People were like cornstalks in a field, probably more violently tossed back and forth by God, hail, fire, pestilence, and war than they are today, but as a whole, as a city, a region, a field, and as to what personal movement was left to the individual stalk–all this was clearly defined and could be answered for. But today responsibility’s center of gravity is not in people but in circumstances. Have we not noticed that experiences have made themselves independent of people? They have gone on the stage, into books, into the reports of research institutes and explorers, into ideological or religious communities, which foster certain kinds of experience at the expense of others as if they are conducting a kind of social experiment, and insofar as experiences are not actually being developed, they are simply left dangling in the air. Who can say nowadays that his anger is really his own anger when so many people talk about it and claim to know more about than he does? (I,158)

A Union Hammered Out in Music

August 15, 2010

Clarisse and Walter are at the piano. A messenger arrives to announce Ulrich’s impending visit.

When Ulrich’s note arrived Walter and Clarisse were again playing the piano so violently that the spindly reproduction furniture rattled and the Dante Gabriel Rossetti prints on the walls trembled. The aged messenger who had found house and doors open without being challenged was met by a full blast of thunder in the face as he fought his way into the sitting room, and the holy uproar he had wandered into left him nailed to the wall with awe.

The next instant, Clarisse and Walter were off like two locomotives racing side by side. The piece they were playing came rushing at their eyes like flashing rails, vanished under the thundering engine, and spread out behind them as a ringing, resonant, marvelously present landscape. In the course of this ride these two people’s separate feelings were compressed into a single entity; hearing, blood, muscles, were all swept along irresistibly by the same experience; shimmering, blending, curving walls of sound forced their bodies onto the same track,bent them as one, and expanded and contracted their chests in the same breath. In a fraction of a second, gaiety, sadness, anger, and fear, love and hatred, desire and satiety, passed through Walter and Clarisse. They became one, just as in a great panic hundreds of people who a moment before had been distinct in every way suddenly make the same flailing movements of flight, utter the same senseless screams, their gaping mouths and starting eyes the same, all swept backward and forward, left and right, by the same aimless force, howling, twitching, tangling, trembling. But this union did not have the same dull, overwhelming force as life itself, where this kind of thing does not happen so easily, although it blots out everything personal when it does. The anger, love, joy, gaiety,and sadness that Clarisse and Walter felt in their flight were not full emotions but little more than physical shells of feelings that had been worked up into a frenzy. They sat stiffly in a trance on their little stools, angry, in love, or sad, at nothing, about nothing, or each of them at, with, about something else, thinking and meaning different things of their own; the dictate of music united them in highest passion, yet at the same time it left them with something absent, as in the compulsive sleep of hypnosis. (I,150,151)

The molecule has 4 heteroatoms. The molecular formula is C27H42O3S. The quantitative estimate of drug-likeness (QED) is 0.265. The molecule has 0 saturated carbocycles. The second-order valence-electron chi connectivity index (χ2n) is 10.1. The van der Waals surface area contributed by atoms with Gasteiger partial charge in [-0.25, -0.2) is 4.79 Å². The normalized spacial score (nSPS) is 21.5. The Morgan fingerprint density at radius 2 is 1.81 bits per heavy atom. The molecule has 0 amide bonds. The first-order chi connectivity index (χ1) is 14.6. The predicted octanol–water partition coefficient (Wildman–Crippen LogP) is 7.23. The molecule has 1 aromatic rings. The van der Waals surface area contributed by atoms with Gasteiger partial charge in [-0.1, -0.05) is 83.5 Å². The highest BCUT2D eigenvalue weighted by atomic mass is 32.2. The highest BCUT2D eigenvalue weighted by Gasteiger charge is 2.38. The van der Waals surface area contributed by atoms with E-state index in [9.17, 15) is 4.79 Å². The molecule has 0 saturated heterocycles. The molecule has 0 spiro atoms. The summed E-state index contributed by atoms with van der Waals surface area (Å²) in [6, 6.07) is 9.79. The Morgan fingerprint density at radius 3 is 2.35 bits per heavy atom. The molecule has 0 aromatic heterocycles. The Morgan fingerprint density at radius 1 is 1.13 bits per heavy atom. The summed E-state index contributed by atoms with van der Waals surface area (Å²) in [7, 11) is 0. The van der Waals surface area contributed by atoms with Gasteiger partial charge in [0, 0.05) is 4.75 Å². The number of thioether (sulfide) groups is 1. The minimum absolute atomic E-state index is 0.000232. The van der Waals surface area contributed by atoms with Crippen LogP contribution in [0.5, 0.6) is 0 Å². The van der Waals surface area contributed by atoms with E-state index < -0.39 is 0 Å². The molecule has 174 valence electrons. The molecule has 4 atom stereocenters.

The Campaign is Inadvertantly Launched

August 15, 2010

A journalist hears rumors of the planned campaign and composes lengthy articles containing no more than his speculations on the subject. The articles ignite the people’s imagination.